Self-care and self-awareness are two key components for coping with alcohol cravings and navigating your life in recovery. By taking better care of yourself and becoming more aware of your own behaviours, you can avoid returning to previous problematic coping strategies.
In early recovery, you will face situations and experience feelings that might trigger your cravings. The most important thing to remember about cravings is that they will pass.
There are a few things you can do to prevent them and help you cope as time goes on.
In early recovery the word HALT is a handy acronym for hungry, angry, lonely, tired. When in doubt you should pause and ask yourself “am I experiencing any of these feelings?” This short word can be a powerful reminder to keep your system emotionally and physically regulated.
Hungry: When was the last time you ate something? Hunger is a physical and sometimes emotional need. This may seem obvious but sometimes you need a gentle reminder to eat regularly. This will help regulate your system and meet your nutritional needs, allowing your body to function its highest level. This hunger may not be related to nutrition, but emotion. Having the right people around you can feed your soul and ease emotional hunger that you may be feeling, hunger for connection or even just human contact. In the past, you may have turned to alcohol to ease this feeling, however, it’s important to remember that doing so won’t fulfil the emotional emptiness that you’re feeling. Instead, find something wholesome to eat with a good friend or loved one.
Angry: Intense feelings and emotions can be the biggest trigger in returning to use again. Whilst anger is a healthy emotion to experience, when agitated, pause before acting. You may be experiencing a build-up of resentment which may in turn trigger alcohol cravings. Channelling this emotion into a healthy expression such as a creative project, meditation, writing, singing, can be a great way to expel the intense energy. Seeking outside help from someone objective can also help to right-size the situation and give you options you may not have thought of.
Lonely: the opposite of addiction is connection. It is vital in early recovery to build and strengthen connections with people who support your recovery. These people may be family, loved ones, and hopefully others who are also in recovery. Having a support system is crucial for when you find yourself feeling down, anxious, overwhelmed. Isolation is often a huge trigger for many people, and once alcohol cravings kick in, you may find it harder to resist the urge to drink.
Tired: Being tired can take its toll on our mind, body and spirit. Running low on energy will compromise your ability to think clearly and make sensible decisions. It’s hard enough being early in recovery, so ensuring you are well rested, and rejuvenation is key to physical and emotion wellbeing.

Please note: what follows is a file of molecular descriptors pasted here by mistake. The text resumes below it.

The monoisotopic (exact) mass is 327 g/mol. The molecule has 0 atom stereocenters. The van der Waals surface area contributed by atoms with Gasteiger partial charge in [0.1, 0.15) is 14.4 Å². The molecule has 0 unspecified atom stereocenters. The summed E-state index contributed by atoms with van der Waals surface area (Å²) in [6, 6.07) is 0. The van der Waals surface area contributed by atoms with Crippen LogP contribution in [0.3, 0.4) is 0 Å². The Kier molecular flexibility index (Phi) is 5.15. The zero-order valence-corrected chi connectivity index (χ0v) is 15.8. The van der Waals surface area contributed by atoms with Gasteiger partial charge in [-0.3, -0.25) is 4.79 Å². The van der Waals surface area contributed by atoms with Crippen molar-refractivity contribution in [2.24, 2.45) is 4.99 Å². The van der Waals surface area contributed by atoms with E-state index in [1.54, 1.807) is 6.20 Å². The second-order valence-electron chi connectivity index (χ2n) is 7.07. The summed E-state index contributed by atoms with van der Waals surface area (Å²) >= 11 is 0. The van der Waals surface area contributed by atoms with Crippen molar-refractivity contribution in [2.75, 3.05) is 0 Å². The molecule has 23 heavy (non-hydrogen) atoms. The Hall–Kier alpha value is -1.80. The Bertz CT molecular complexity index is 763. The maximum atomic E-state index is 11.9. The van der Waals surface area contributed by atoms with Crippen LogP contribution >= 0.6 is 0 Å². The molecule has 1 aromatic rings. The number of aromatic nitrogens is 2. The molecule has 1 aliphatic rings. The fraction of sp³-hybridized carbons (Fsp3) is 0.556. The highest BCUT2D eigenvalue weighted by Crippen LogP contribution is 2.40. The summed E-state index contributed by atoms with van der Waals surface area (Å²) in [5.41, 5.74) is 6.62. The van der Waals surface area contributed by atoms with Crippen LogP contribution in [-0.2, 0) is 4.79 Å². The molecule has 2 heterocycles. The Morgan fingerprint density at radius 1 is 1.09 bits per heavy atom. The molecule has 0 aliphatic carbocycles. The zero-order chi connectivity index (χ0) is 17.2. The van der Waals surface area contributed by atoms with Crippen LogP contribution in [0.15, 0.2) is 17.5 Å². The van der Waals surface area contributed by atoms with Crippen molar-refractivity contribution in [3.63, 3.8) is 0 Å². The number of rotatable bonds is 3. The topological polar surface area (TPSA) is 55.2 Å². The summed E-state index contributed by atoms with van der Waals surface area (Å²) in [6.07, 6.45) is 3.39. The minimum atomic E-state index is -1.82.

Meditation and mindfulness are two incredibly valuable tools to utilise when in recovery. Practicing these techniques can help reduced alcohol cravings and the urge to act out. Both methods are great for maintaining a sense of calm in stressful situations. Being aware of your actions can help you recognise cravings as thoughts and use mindfulness to allow cravings to pass without action. These techniques can be used when you are having alcohol cravings, or to help you learn to deal with future cravings.
- Positive Action
Having a plan of action that can be referred to at any stage of your recovery will always be helpful. Your plan could include:
- Reminding yourself that cravings only last, on average, fifteen minutes
- Doing something, however small, as soon as you first become aware of the craving. This could be a phone call with someone in recovery or a walk to clear the mind.
- Use simple thought-changing techniques such as listing things you can smell, see, touch and hear.
- Challenge these alcohol cravings. Ask yourself what emotions you’re really experiencing. Are you upset? Bored? Angry?
Action is crucial; you should never allow yourself to sit with the craving and hope that it will just go away. It won’t.
- Keeping Track
Keeping track of where and when you get the urge to drink will help you identify your triggers in future. By doing so, you will know which situations to avoid and what to expect if you do find yourself getting cravings.
By tracking these cravings, you will soon come to realise that they don’t occur as often as you think they do. What many people fail to realise is that thinking about drinking during early recovery is perfectly normally. Going through treatment won’t remove these thoughts, and while they might cause you some anxiety and emotional discomfort at first, you shouldn’t fear them. If you keep track of every time your thought becomes a craving, you might realise it’s actually a pretty rare occurrence.
Alcohol cravings in early sobriety can be very hard to overcome. Taking the time to plan your response by learning some simple techniques, to help you cope with alcohol cravings will make all the difference.